Back in 2010 Mohamed El-Erian, the former CEO of PIMCO and fellow MoneyNews contributor, coined the term “the new normal” to characterize the stagnant post-Great Recession economy. Some commentators have since declared the term clichéd.
That, however, may just be an expression of how entrenched and indeed “normal” anemic growth, low wages and workforce participation rate, and not-so-temporary temporary emergency monetary policies have become in the years following the recession.
America’s next president, almost certain to be either Hillary Clinton or Donald Trump, will step into this landscape and be responsible with finally giving legs to the recovery which has been sputtering along since the Spring of 2009.
Unfortunately, as a previous post detailed, both are playing blame games rather than offering policies that will spur the economy to robust growth. The former faults the rich for the nation’s economic problems and wants to redistribute their wealth to help those left behind. The latter lays the blame at the feet of free trade and immigrants. And both agree that more government is an important part of the equation.
We can do much better than this. Doubling down on President Barack Obama’s policies and stoking class resentment won’t end the new normal that his policies helped create. And neither will protectionism and xenophobia. A well-considered set of economic policies, however, could ratchet up growth to four percent and get America moving again.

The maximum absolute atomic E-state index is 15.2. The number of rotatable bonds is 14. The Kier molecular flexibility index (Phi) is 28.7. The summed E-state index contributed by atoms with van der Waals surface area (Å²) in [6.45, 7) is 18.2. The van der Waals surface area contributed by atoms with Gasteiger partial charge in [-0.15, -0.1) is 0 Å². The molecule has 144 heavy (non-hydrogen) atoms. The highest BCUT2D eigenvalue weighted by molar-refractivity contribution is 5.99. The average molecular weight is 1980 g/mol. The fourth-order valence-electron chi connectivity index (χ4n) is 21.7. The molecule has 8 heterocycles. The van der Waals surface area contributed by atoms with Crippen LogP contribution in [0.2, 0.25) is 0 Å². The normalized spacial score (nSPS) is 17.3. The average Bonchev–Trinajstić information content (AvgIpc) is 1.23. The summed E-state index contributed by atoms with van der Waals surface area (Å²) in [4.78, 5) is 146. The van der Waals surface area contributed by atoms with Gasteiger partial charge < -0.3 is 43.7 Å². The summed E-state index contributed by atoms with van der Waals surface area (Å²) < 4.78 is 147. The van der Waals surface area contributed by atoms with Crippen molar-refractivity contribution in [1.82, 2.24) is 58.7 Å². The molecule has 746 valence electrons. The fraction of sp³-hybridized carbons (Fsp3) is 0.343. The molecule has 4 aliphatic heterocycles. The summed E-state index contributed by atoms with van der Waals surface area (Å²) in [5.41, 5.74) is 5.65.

First on the to do list is normalize monetary policy. This would end the uncertainty surrounding the fate of interest rates. It would also end the overabundance of the Fed’s cheap money that has resulted in misallocated capital and played a central part in the concentration of wealth to Wall Street – something the class warriors too often fail to recognize.
Next, a new president should cut corporate and individual income taxes. Reducing these rates, especially America’s corporate taxes, which at 39 percent are among the world’s highest, will encourage investment and put more take home pay in the hands of working class Americans. This in turn will propel growth and create jobs. In fact, according to the Tax Foundation eliminating the nation’s corporate tax would grow the economy by up to 6 percent.
Also on the new president’s agenda, creating a sensible regulatory environment. In the years between 1997 and 2012 federal regulation increased by nearly 30 percent. Eliminating excessive and unnecessary, though certainly not all, regulations, would create new businesses and more jobs.
And, lastly, a few more items for the plan: the next president, along with Congress, should cut unnecessary government spending in order to reduce or eliminate the federal deficit (or even produce a surplus!), summon the will to reform entitlements, and aggressively expand trade agreements to boost GDP beyond domestic spending.
This political season hasn’t lacked for drama, anger and accusation. What’s been missing, from both parties, is a positive agenda that prioritizes growth and forward thinking economic policies.
Though the hour is admittedly late, maybe one or both of the candidates will change course.
It would be a welcome transformation, and give the nation a real chance to make the “new normal” a thing of the past.
Categorised in: News